One of the earliest Norman castles & continuously occupied buildings in Ireland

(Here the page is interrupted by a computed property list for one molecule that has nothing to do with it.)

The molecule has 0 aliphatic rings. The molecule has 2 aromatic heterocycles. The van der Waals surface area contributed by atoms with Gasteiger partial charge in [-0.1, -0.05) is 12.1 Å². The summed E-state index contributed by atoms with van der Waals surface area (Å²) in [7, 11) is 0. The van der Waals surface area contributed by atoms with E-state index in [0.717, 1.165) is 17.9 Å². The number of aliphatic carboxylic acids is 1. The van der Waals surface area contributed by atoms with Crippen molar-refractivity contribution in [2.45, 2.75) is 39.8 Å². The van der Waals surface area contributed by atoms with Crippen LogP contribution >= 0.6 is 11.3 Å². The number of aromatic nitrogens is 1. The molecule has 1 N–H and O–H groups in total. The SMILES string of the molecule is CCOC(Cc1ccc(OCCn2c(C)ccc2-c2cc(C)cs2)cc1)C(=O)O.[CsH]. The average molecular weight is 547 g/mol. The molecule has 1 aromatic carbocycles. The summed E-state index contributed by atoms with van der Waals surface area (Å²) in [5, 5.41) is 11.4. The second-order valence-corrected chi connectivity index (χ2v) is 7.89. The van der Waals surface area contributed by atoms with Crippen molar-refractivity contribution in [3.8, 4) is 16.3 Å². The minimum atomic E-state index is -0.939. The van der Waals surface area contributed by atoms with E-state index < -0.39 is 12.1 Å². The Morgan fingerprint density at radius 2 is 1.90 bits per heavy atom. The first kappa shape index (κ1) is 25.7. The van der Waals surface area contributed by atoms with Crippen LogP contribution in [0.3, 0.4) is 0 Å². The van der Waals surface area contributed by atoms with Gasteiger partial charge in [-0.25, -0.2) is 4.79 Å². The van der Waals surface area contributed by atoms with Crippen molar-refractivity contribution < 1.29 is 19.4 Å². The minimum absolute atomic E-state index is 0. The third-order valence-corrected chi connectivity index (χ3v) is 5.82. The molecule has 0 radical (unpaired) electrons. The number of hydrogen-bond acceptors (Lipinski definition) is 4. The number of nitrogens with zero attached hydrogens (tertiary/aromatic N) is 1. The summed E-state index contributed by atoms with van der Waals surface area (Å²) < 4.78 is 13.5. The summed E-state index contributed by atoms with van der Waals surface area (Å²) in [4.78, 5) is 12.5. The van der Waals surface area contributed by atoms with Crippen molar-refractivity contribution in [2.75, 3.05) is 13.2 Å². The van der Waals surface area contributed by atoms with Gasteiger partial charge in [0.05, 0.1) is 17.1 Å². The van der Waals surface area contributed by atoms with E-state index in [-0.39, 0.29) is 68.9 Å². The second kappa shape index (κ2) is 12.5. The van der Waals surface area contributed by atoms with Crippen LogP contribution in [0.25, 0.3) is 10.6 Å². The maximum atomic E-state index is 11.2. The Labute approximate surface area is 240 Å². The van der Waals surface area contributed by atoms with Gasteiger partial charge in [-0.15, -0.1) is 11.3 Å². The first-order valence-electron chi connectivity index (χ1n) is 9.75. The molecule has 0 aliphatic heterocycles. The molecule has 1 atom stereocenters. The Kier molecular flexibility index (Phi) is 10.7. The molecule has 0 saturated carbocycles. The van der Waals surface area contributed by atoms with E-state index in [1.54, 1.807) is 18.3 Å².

Leixlip Castle was built in 1172 by Adam de Hereford, a follower of Strongbow, one year after the Norman Invasion of Ireland, and is one of the most continuously-inhabited buildings in Ireland. Leixlip means ‘salmon leap’ in Irish and this location on the confluence of the River Liffey and the River Rye has marked the frontier between the ancient kingdoms of Leinster and Brega. This was the site of the famous Battle of Confey in 917 whereby the Viking King of Dublin defeated the Irish King of Leinster. This was also the furthest in the Liffey where longships could be rowed and the point that marked the border of ‘The Pale’ during medieval times. Soon after the castle was built, it was used as a hunting base by King John when he was Lord of Ireland in 1185. In 1316 it withstood a 4-day siege by Edward Bruce’s army and in 1567 it was bought by Judge Nicholas White in whose family it remained until 1728. The next owner was William Conolly, of nearby Castletown House, who bought it along with 809 acres for £12,000. Famous tenants during his ownership include Archbishop Stone, the Protestant Primate (during the 1750s), the Viceroy Lord Townshend (1770s), Lord Waterpark, and Baron de Robeck (who drowned at the Salmon Leap!). In the 1920s it became the residence of the first French ambassador to the Irish Free State. In 1945 the castle was sold to William Kavanagh, prior to the purchase in April 1958 by The Hon. Desmond Guinness.